Jan 15-18, 2015
108 galleries, 23 participating museums/arts organizations
2015 Edition, 20th anniversary
Asian art was prevailing and it was quite good
Best Booth: Tachibana gallery, Osaka, Japan
When in an art fair, the tendency for a gallery is to show as many artists as possible, Japanese gallery Tachibana displayed an extraordinay solo show of Japanese Sculptor, Toshimitsu ITO. He sculpts wood, a specific used wood, the kind he finds in abandoned places. Even more, the plane below is made from a beam found in a house demolition that has undergone the Hiroshima bomb.
Best Engaged Artist:
Sedrick Huckaby at Thomas French Fine Art
Despite his young age -he was born in 1975- the African American artist from Fort Worth, Texas, Sedrick Huckaby, shows a strong and impressive body of work. He is so skilled that he can choose whatever technique he wants to serve the cause of disadvantaged people. The “Quilt Series” is made with oil on canvas to enhance the idea of time and memories with the thickness of the paint. He uses sketch technique with graphite and pastel to draw to better show the feeling of the people he interviews.
Unfortunately the Internet is way too weak and the pictures don’t show the power of the work we feel for real!
Japanese Hiromi HASEGAWA at Watanabe Fine Art
Andrew Myers at Lawrence Cantor fine art, Venice, CA, USA
German Artist, Andrew Myers, who lives and works in Laguna Beach, CA, drew an amazing series of life-size charcoal and ink portraits. This is smart, new and full of humor.
Andrew wanted to depict how it feels to be judged, criticized, and measured by others, with one’s strengths and shortcomings graded along the same cold, impersonal criteria of a school assignment. Before embarking on each drawing, Andrew interviews the subjects to get an honest, personal assessment of what they believe to be their strengths and shortcomings.
Judith Hugues Day owner at Judith Hugues Day Gallery
Western influence dates to the time of French colonization. A classmate of Matisse, Victor Tardieu, in 1925, helped establish the Ecole des Beaux-Arts de l’Indochine in Hanoi, and Western artistic techniques and media were first introduced to Vietnamese art students. Today, Vietnamese painters acknowledge the classic academic training the Ecole and subsequent art schools provided.
Hold on and read:
We have to recall that the Art Market is worldwide only since a decade. The art didn’t circulate as it does now. The Internet -as a prior place to show art- wasn’t existing and Art fairs existed only in Europe plus one in NY city to show Occidental artists. It was not that obvious to create and develop a new market like genius Judith Hughes Day did with Vietnamese art!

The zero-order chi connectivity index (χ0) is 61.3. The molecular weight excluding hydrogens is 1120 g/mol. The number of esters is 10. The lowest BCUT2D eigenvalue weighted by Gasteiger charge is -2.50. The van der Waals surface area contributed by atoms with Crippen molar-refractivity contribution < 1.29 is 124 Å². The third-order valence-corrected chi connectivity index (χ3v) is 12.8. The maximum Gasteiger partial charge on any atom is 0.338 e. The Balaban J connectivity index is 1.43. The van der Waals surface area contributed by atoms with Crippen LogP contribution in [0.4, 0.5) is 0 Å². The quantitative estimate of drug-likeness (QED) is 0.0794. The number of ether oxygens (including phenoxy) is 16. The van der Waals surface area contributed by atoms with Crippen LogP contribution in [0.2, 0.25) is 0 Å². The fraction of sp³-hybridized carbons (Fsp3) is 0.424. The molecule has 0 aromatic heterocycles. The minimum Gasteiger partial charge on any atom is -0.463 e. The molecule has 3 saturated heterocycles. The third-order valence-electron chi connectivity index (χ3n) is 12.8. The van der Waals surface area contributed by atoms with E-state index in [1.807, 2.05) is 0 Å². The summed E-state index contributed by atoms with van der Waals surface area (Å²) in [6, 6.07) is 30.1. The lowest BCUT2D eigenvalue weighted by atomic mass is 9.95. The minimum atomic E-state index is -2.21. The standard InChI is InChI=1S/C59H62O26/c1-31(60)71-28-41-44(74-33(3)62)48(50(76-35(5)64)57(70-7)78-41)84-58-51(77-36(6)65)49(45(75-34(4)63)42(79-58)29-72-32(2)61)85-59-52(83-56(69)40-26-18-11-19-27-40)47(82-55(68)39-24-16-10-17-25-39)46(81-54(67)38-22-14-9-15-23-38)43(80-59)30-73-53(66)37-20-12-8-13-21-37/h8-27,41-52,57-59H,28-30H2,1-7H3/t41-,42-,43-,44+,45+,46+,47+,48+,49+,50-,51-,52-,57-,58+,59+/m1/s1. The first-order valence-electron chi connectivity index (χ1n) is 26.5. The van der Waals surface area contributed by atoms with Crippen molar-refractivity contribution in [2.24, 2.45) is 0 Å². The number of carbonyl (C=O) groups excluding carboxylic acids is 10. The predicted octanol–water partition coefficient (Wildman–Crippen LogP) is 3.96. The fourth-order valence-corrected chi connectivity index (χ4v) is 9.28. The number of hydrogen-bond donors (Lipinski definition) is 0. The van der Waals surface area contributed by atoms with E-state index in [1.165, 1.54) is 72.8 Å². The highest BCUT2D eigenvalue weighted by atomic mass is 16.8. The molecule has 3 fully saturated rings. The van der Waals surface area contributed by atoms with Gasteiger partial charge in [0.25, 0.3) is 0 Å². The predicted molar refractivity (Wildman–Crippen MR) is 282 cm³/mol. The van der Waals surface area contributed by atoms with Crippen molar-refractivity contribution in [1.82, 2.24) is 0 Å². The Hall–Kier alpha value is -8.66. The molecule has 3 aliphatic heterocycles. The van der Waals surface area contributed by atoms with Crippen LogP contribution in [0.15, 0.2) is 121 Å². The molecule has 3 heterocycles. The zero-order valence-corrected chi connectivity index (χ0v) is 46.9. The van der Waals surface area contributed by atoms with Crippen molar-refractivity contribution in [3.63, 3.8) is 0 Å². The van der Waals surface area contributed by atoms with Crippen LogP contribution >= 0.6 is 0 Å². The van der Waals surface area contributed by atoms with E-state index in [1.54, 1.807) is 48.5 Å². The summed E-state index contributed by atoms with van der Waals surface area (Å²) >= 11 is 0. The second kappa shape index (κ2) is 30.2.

One day she’s been invited to discover Vietnamese art and since then she never stopped representing the artists. And now we find a vibrant artistic community that has developed, largely in Hanoi, Ho Chi Minh City, and Hue, which celebrates the diversity and creativity of these painters’ works. Vietnamese artists, long recognized at home and in France, increasingly are gaining international recognition.
Thank you Mrs Hugues!
Best Similar Techniques
by Gisela Colon and Peter Alexander (see below)
They are both at the same gallery, Ace Gallery, and present a similar technique.
Best Interesting Techniques:
The glass of the frame itself presents wounds and holes
The object is projecting out of the two dimensional plane to create a three dimensional.
Wrinkles are rehabilitated with Han, Young-Wook! the more he got the happier he is.
Young-Wook draws pictures on aluminum foil. At first, he imprints an image on the foil with a ballpoint pen, and then he colors it with brownish oil paints. He finishes the picture trimming the image with a fine needle. In addition, he accurately calculates the reflective effect of the illuminated texture
Most horrible portrait:
Extremely skilled painter but horrible result.
Best Moving Abstract (typically Californian):
Ron Piller at Artspace Warehouse
it’s Mixed media and Resin on board, simple but so good
Best Meditation time
with Chinese Artist, Zhao Lu at CM2 Space
In conclusion the Art Fair was way much better than previous years! It is a very good news because the lack of quality didn’t show LA as the good art scene we do love. BCH